December 10, 2018 / 6:16 AM / 3 months ago

SoftBank's record IPO reaches $23.5 billion after extra share sale

TOKYO (Reuters) - SoftBank Group Corp (9984.T) is set to raise 2.65 trillion yen ($23.5 billion) in Japan’s biggest-ever IPO - a share sale widely regarded as finalizing the group’s transition from domestic telco to a monolithic global tech investor.

FILE PHOTO - A pedestrian holding a mobile phone walks past a logo of SoftBank Corp in front of its branch in Tokyo December 31, 2013. REUTERS/Yuya Shino/File Photo

Telco unit SoftBank Corp (9434.T) on Monday priced its stock at 1,500 yen apiece, as previously indicated.

It also said it will sell all extra shares set aside for excess demand, taking the total just shy of the record $25 billion raised in 2014 by Chinese e-commerce giant Alibaba Group Holding Ltd (BABA.N), a SoftBank Group portfolio company.

The group, which controls the world’s biggest tech private equity fund at nearly $100 billion, will use the proceeds to invest in startups which have ranged from tiny games makers to U.S. ride-hailing giant Uber Technologies Inc [UBER.UL].

“Demand was well above the number of shares on offer,” SoftBank Corp said, declining to disclose by how much.

The stock will debut on the Tokyo Stock Exchange’s first section on Dec. 19.

TROUBLED BACKDROP

The IPO pricing comes just days after Japan’s third-largest mobile phone network provider by subscriber numbers suffered a rare nationwide service outage. SoftBank said the disruption would not affect its earnings or dividend forecast.

But other causes of concern abound. The government wants to see a decline in mobile phone charges just as competition is set to increase with the market entrance next year of e-commerce firm Rakuten Inc (4755.T).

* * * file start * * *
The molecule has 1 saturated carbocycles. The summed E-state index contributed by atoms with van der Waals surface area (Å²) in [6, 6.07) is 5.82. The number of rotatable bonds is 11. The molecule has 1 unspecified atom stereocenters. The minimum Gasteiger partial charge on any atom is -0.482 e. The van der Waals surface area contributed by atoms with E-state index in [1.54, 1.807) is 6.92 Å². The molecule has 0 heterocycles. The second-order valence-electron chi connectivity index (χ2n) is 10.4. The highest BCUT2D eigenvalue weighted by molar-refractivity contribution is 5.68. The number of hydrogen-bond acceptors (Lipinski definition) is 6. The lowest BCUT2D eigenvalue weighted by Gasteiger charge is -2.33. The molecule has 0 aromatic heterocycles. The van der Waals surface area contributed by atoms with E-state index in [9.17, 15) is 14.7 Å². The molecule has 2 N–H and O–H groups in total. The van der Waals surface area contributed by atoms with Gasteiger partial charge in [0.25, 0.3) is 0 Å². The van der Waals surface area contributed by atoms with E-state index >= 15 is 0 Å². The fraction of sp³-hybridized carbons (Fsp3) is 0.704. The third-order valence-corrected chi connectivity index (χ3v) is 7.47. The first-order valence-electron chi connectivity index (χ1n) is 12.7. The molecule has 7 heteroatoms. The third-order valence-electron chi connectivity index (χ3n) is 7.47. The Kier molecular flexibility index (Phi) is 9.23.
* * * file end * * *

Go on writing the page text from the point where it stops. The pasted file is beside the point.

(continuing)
Moreover, Tokyo plans to ban government purchases of telecommunications equipment from Chinese maker Huawei Technologies Co Ltd [HWT.UL], sources have told Reuters. SoftBank has a long relationship with Huawei that has included joint trials of fifth-generation (5G) network technology.

On Monday, Kyodo News reported that SoftBank will no longer use Huawei equipment for its current network as well as in 5G. The firm told Reuters it was closely watching government policy.

Earlier in the IPO process, SoftBank Group’s ties to Saudi Arabia - whose contribution makes up almost half of its massive Vision fund - caused investors to sweat after Saudi security forces were implicated in the murder of a dissident journalist.

RETAIL INVESTORS

SoftBank offered nearly 2 billion shares for sale raising concern of oversupply, particularly as it is widely perceived to be a mature business with consequently limited growth prospects.

It allocated over 80 percent of the sale for domestic retail investors, banking sources have said. To stimulate interest, the deal’s domestic lead underwriters pursued an unprecedented marketing campaign - including what are believed to be Japan’s first TV adverts for a private firm’s IPO.

“Retail investors see IPO stocks as profitable,” said Naoto Akashi, general manager at SBI Securities, Japan’s biggest online brokerage and one of the lead underwriters for the domestic portion of SoftBank’s IPO.

“In popular IPOs, there are several cases this year in which we received orders worth over 1 trillion yen for a single deal during book-building period,” he said, declining to comment specifically on SoftBank.

Kazuto Hayashi, chief executive of smartphone brokerage startup One Tap BUY, said the IPO also attracted many young investors, some participating in an IPO for the first time.

Still, brokerages said they would be able to attract enough investors with SoftBank’s dividend alone. SoftBank likely set its indicative share price at 1,500 yen - rather than a price range, as is the norm - to keep its dividend yield among the highest in Japan at 5 percent, brokerages said.

(Click for an interactive graphic showing the dividend payout of Japan's three biggest telcos: tmsnrt.rs/2SwyWIo)

Reporting by Taiga Uranaka; Additional reporting by Chris Gallagher, Chang-Ran Kim and Sam Nussey; Editing by Christopher Cushing

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